Preliminary injunction stops Ticketmaster-Citysearch from using phrase "Best Of."
New Times Inc. won the first round in its battle with Ticketmaster-CitySearch over use of the phrase “Best of Phoenix.” On Nov. 15, a Federal judge issued a preliminary injunction stopping Ticketmaster from using the phrase, which New Times registered as a trademark in 1997.
Although the case is still pending, New Times is likely to prevail if it ever goes to trial, according to legal experts. To convince the court to issue the preliminary injunction, New Times had to prove that it is likely to win the case on its merits, and the same judge who ruled on the injunction will be on the bench for the remainder of the case.
The dispute between the alternative newspaper chain and the online city guide flared up last year when Ticketmaster began publishing a feature on its Web site called “Best of Phoenix”. New Times’ flagship Phoenix paper has been using that exact phrase since1979 and its use by another company would likely cause “confusion, mistake and deception of consumers,” according to the New Times complaint filed in February in U.S. District Court for the District of Arizona.
On its Web site, Ticketmaster publishes a “Best Of” feature for 34 different cities. In at least 18 cases, they use the exact same phrase as a local alternative newspaper to identify the feature, which has led to disputes with other AAN members, such as Gambit Weekly in New Orleans and the Austin Chronicle.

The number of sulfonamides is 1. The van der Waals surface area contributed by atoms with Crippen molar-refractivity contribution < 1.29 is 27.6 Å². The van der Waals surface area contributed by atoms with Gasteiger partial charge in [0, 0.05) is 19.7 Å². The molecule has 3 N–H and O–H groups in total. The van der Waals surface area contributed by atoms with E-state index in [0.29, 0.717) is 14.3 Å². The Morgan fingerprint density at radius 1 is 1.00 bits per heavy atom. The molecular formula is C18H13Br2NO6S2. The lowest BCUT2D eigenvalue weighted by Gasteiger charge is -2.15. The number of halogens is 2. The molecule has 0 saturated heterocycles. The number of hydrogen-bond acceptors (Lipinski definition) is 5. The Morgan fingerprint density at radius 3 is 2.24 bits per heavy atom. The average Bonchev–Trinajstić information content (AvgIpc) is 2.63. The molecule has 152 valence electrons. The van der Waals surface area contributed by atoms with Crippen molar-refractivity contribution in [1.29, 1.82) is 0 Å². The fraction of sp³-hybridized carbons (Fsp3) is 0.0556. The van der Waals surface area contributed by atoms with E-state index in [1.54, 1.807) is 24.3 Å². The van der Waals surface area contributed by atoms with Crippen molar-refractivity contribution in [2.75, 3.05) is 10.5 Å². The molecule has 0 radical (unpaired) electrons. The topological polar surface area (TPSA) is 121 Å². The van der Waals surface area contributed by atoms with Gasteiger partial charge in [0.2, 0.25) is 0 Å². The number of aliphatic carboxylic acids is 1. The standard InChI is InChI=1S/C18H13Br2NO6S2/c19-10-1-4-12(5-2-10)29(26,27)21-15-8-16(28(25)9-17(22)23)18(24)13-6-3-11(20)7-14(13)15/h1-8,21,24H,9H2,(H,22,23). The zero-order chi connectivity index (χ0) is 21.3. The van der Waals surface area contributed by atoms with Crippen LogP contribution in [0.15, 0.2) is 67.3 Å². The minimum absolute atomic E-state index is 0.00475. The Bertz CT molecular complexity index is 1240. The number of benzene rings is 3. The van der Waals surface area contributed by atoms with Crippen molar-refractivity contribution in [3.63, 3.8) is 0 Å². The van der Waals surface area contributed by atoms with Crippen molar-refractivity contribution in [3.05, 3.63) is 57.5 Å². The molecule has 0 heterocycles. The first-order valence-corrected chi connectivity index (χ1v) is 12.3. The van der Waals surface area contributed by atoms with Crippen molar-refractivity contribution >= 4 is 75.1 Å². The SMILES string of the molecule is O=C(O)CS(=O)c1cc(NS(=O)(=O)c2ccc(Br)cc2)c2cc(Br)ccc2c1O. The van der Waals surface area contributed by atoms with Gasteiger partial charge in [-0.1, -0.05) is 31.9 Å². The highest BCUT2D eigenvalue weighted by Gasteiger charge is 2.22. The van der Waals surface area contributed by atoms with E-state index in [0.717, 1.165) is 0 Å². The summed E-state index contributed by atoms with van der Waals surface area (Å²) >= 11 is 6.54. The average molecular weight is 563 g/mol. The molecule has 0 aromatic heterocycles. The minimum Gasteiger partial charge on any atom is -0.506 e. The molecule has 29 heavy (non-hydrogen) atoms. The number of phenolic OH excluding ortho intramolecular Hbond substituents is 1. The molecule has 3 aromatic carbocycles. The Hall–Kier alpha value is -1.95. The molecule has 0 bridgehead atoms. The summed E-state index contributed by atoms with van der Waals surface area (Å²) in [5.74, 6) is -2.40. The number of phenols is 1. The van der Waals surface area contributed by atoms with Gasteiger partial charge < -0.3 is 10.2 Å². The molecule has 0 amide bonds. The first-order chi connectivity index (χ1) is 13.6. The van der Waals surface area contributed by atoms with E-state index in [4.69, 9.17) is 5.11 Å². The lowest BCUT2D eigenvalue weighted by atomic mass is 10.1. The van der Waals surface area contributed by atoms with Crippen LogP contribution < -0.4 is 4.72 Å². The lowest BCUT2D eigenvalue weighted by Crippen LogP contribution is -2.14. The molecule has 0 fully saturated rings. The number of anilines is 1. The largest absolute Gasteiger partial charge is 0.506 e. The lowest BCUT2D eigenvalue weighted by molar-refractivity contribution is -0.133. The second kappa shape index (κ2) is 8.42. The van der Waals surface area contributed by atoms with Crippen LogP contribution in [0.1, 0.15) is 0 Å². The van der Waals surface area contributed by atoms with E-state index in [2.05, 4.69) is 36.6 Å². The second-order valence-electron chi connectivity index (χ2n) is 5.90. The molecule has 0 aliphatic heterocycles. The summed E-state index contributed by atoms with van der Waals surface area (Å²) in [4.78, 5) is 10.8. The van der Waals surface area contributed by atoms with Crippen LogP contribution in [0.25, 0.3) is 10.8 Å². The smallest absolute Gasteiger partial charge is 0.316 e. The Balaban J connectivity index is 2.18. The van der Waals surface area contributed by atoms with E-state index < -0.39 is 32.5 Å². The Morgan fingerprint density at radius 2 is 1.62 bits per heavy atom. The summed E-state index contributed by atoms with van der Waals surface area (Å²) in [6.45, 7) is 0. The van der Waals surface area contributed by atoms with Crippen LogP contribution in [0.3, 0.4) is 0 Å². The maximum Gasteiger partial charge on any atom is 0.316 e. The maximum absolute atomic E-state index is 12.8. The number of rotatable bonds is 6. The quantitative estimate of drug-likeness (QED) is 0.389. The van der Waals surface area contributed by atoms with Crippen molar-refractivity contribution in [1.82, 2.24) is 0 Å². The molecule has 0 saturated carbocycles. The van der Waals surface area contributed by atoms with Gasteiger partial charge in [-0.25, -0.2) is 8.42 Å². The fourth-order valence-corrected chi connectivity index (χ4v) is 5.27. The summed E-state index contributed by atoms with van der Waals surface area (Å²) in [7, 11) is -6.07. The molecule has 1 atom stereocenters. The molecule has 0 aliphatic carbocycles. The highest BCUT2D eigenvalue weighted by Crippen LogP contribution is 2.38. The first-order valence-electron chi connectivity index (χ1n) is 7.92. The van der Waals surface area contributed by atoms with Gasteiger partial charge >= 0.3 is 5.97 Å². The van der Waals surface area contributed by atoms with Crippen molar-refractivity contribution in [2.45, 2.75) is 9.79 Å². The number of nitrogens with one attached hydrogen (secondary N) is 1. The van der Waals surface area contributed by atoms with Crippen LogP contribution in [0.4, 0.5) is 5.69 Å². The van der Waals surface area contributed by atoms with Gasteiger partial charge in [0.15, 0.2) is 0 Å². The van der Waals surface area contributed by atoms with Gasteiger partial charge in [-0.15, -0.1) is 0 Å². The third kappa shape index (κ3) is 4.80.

During the court hearing on its motion for a preliminary injunction, New Times argued that local residents recognize “Best of Phoenix” as a New Times product, according to Senior Vice President Scott Spear. To buttress its case, the company presented research indicating that 25 percent of all people 18 to 49 years old — unaided by a multiple choice questionnaire — thought of Phoenix New Times when they heard the term “Best Of Phoenix,” Spear said.
A Ticketmaster spokesman said company policy prevented him from commenting on pending litigation.
Ticketmaster has not yet removed the “Best of Phoenix” link from its Web site because the judge must first set the amount of a bond to be posted by New Times, said New Times counsel Dick Segal. Once the judge acts and the bond is filed, the injunction will take effect. Segal expects that to happen in a matter of weeks.